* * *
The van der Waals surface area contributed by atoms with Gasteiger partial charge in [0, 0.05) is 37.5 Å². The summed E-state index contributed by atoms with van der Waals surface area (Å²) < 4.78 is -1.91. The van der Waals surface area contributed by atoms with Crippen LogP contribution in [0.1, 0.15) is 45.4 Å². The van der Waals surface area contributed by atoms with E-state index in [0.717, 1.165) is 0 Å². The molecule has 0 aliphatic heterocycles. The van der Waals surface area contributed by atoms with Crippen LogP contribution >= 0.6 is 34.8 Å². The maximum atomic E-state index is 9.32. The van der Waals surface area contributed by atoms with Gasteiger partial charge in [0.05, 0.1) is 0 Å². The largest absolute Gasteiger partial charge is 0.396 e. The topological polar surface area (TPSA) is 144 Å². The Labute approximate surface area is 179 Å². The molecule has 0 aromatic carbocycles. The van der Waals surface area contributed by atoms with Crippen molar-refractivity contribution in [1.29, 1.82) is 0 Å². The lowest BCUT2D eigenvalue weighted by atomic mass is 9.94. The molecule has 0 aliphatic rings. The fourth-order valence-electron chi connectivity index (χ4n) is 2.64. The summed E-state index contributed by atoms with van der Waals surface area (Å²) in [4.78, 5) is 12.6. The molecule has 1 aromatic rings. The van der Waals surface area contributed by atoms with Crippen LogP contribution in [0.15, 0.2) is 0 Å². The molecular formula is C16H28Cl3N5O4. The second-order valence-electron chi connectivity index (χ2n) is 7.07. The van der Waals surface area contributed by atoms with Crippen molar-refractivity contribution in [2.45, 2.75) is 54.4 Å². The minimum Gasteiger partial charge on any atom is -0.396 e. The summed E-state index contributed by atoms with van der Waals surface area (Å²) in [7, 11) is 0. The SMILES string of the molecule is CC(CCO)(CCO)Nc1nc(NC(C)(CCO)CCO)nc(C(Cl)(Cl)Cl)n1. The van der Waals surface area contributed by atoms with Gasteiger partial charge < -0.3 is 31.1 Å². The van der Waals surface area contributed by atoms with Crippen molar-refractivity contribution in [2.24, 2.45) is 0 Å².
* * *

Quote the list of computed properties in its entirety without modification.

The van der Waals surface area contributed by atoms with Gasteiger partial charge in [0, 0.05) is 37.5 Å². The summed E-state index contributed by atoms with van der Waals surface area (Å²) < 4.78 is -1.91. The van der Waals surface area contributed by atoms with Crippen LogP contribution in [0.1, 0.15) is 45.4 Å². The van der Waals surface area contributed by atoms with E-state index in [0.717, 1.165) is 0 Å². The molecule has 0 aliphatic heterocycles. The van der Waals surface area contributed by atoms with Crippen LogP contribution >= 0.6 is 34.8 Å². The maximum atomic E-state index is 9.32. The van der Waals surface area contributed by atoms with Gasteiger partial charge in [0.05, 0.1) is 0 Å². The largest absolute Gasteiger partial charge is 0.396 e. The topological polar surface area (TPSA) is 144 Å². The Labute approximate surface area is 179 Å². The molecule has 0 aromatic carbocycles. The van der Waals surface area contributed by atoms with Crippen molar-refractivity contribution in [1.29, 1.82) is 0 Å². The lowest BCUT2D eigenvalue weighted by atomic mass is 9.94. The molecule has 0 aliphatic rings. The fourth-order valence-electron chi connectivity index (χ4n) is 2.64. The summed E-state index contributed by atoms with van der Waals surface area (Å²) in [4.78, 5) is 12.6. The molecule has 1 aromatic rings. The van der Waals surface area contributed by atoms with Crippen LogP contribution in [0.15, 0.2) is 0 Å². The molecular formula is C16H28Cl3N5O4. The second-order valence-electron chi connectivity index (χ2n) is 7.07. The van der Waals surface area contributed by atoms with Crippen molar-refractivity contribution in [2.45, 2.75) is 54.4 Å². The minimum Gasteiger partial charge on any atom is -0.396 e. The summed E-state index contributed by atoms with van der Waals surface area (Å²) in [7, 11) is 0. The SMILES string of the molecule is CC(CCO)(CCO)Nc1nc(NC(C)(CCO)CCO)nc(C(Cl)(Cl)Cl)n1. The van der Waals surface area contributed by atoms with Gasteiger partial charge < -0.3 is 31.1 Å². The van der Waals surface area contributed by atoms with Crippen molar-refractivity contribution in [2.24, 2.45) is 0 Å².